Rhine and Gabriel have escaped the mansion, but danger is never far behind.
Running away brings Rhine and Gabriel right into a trap, in the form of a twisted carnival whose ringmistress keeps watch over a menagerie of girls. Just as Rhine uncovers what plans await her, her fortune turns again. With Gabriel at her side, Rhine travels through an environment as grim as the one she left a year ago - surroundings that mirror her own feelings of fear and hopelessness.
The two are determined to get to Manhattan, to relative safety with Rhine’s twin brother, Rowan. But the road there is long and perilous - and in a world where young women only live to age twenty and young men die at twenty-five, time is precious. Worse still, they can’t seem to elude Rhine’s father-in-law, Vaughn, who is determined to bring Rhine back to the mansion...by any means necessary.
In the sequel to Lauren DeStefano’s harrowing Wither, Rhine must decide if freedom is worth the price - now that she has more to lose than ever.
Just recently, I had read the first book to the series, Wither, and I wasn't exactly impressed by it, but I thought the story had a lot of potential that could have been used. Using my philosophy of always giving a book a chance, I picked up Fever at my local library. The synopsis really didn't grab my attention, but I was curious to see how the story continues, what with Rhine and Gabriel free of Housemaster Vaughn's grubby-handed grasp. I needed to know.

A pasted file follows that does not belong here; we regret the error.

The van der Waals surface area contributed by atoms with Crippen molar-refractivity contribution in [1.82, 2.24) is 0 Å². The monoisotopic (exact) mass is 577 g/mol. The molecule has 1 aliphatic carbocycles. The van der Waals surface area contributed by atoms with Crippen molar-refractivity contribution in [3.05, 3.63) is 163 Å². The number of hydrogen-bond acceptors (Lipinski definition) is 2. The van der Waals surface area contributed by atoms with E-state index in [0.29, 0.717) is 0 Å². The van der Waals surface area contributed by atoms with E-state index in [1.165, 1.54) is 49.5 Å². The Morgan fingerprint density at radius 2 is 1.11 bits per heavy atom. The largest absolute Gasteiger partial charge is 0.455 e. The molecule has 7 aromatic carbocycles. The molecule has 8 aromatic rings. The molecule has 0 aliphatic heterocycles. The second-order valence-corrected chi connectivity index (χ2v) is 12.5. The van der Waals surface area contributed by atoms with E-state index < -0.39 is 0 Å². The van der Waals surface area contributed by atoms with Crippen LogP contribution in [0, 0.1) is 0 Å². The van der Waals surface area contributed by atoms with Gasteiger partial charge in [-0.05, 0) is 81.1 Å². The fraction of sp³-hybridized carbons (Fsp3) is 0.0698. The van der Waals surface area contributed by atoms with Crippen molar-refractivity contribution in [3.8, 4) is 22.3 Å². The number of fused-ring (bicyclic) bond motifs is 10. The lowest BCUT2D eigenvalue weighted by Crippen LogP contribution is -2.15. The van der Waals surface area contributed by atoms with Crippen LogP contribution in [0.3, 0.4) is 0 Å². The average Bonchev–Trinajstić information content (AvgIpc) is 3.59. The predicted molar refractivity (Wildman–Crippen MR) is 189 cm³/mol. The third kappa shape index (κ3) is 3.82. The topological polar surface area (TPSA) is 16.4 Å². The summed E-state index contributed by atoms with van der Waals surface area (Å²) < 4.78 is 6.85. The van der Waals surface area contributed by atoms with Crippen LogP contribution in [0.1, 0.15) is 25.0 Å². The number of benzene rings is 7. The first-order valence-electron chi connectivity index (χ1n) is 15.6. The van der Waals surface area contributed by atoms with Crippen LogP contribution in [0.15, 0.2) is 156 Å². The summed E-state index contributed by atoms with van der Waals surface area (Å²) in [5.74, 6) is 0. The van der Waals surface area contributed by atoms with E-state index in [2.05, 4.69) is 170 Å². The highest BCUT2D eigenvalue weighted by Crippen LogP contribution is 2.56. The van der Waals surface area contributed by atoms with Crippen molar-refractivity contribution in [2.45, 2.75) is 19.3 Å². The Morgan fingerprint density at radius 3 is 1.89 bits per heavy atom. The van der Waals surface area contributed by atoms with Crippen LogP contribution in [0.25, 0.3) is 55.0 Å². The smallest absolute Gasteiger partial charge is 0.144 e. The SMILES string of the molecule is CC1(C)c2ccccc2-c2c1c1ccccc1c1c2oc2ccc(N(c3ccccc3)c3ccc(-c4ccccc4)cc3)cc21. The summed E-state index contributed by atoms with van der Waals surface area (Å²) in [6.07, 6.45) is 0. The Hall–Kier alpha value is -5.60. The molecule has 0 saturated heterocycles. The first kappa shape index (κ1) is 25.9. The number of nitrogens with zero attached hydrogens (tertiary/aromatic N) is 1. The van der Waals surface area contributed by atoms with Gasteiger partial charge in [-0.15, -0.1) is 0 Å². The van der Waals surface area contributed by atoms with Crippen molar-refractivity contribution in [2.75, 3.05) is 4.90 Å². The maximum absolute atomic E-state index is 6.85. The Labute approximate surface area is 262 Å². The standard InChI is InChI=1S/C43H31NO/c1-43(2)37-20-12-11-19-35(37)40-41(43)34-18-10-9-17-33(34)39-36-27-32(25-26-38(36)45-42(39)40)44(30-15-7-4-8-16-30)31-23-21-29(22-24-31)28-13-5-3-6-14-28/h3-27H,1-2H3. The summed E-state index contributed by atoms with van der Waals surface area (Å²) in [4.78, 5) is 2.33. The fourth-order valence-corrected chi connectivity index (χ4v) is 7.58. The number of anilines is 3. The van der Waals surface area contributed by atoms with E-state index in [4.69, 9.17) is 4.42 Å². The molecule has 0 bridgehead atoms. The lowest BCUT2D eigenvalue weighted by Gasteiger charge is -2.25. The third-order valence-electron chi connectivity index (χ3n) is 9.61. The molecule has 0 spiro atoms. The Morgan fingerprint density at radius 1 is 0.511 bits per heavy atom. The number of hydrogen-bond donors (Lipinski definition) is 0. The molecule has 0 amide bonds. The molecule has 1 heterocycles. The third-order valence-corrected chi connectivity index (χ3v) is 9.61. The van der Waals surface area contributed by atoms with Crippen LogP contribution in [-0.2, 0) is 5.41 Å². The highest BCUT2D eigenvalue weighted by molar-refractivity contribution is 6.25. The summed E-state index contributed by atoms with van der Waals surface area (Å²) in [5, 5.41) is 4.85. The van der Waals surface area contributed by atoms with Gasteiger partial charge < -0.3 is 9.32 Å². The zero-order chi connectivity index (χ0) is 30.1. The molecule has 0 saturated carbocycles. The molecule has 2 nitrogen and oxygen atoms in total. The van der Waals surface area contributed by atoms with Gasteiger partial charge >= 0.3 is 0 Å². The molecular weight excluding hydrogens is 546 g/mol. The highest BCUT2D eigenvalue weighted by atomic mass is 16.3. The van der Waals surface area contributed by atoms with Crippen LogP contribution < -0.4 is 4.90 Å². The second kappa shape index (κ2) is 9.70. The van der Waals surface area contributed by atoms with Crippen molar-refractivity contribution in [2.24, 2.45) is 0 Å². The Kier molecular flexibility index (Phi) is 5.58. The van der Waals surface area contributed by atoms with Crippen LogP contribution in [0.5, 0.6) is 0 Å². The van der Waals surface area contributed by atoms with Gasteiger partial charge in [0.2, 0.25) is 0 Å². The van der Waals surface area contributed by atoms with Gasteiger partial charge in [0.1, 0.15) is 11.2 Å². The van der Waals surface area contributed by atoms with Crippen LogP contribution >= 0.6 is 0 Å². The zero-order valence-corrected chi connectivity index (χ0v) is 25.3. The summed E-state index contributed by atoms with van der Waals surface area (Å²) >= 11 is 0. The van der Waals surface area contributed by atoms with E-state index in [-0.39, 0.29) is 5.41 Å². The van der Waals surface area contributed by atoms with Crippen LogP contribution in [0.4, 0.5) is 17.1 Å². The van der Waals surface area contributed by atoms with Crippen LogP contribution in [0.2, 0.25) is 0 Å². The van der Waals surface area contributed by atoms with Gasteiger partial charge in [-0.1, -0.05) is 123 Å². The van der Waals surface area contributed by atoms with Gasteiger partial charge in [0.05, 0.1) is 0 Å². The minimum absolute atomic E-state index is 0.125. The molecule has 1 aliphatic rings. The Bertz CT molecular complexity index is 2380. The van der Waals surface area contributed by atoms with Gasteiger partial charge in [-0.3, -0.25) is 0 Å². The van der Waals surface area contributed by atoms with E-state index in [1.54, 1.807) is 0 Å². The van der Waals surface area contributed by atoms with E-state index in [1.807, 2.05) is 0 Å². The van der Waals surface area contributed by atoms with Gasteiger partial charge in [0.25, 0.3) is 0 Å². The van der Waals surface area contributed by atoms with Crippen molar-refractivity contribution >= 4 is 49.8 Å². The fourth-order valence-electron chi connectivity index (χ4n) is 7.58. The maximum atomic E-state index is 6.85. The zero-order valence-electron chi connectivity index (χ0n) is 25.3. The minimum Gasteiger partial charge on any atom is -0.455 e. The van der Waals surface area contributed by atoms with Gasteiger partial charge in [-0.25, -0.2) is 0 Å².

I enjoyed Rhine more in this book than I did in the first. I still don't exactly have the close connection with her as I do with other characters in other books, but I agreed more with her decisions and understood her feelings more than I did in Wither. Her determination and raw hope for escape was admirable. Still though, I found some of her decisions infuriating and made me impatient.
Readers got to see more of Gabriel in this book. At first, I was rooting for Linden in Wither, but now that I really got to meet the true Gabriel, not the servant sneaking around the mansion, I changed my mind. Now, I won't say much for those who have still yet to read this book, but I much rather prefer Gabriel's personality to Linden's cowardice. I pitied Linden. He was like that poor, innocent, homeless puppy that wound up on your doorstep. Not that little puppied wind up on my doorstep all the time or anything, but you catch my drift. I cared for Gabriel. He certainly became my favorite character.
In Wither, not much of anything happened. Rhine was locked up in the swanky mansion under the supervision of the Creeper 2,000 Housemaster Vaughn. In Fever, however, there is much adventure. In the beginning, Rhine and Gabriel get caught up in the Scarlet district and are forced to 'perform' in this carnival-type place. The first half of the book I thought was slow and boring. I wanted for things to pick up or for things to get a little scandalous and heated. I mean, they were in the Scarlet district after all. Luckily, the story progresses and there is some adventure involved. The second half of the book is what brought this book from me being okay with the story to me kind of liking it.
Will I read Sever, the final book to the series? Yes. Am I excited about it? No. Like I've said, the overall story has a lot of potential and I am hoping that things will pick up. Most likely, things will be resolved by the end of the last book, but I would like to see how things play out.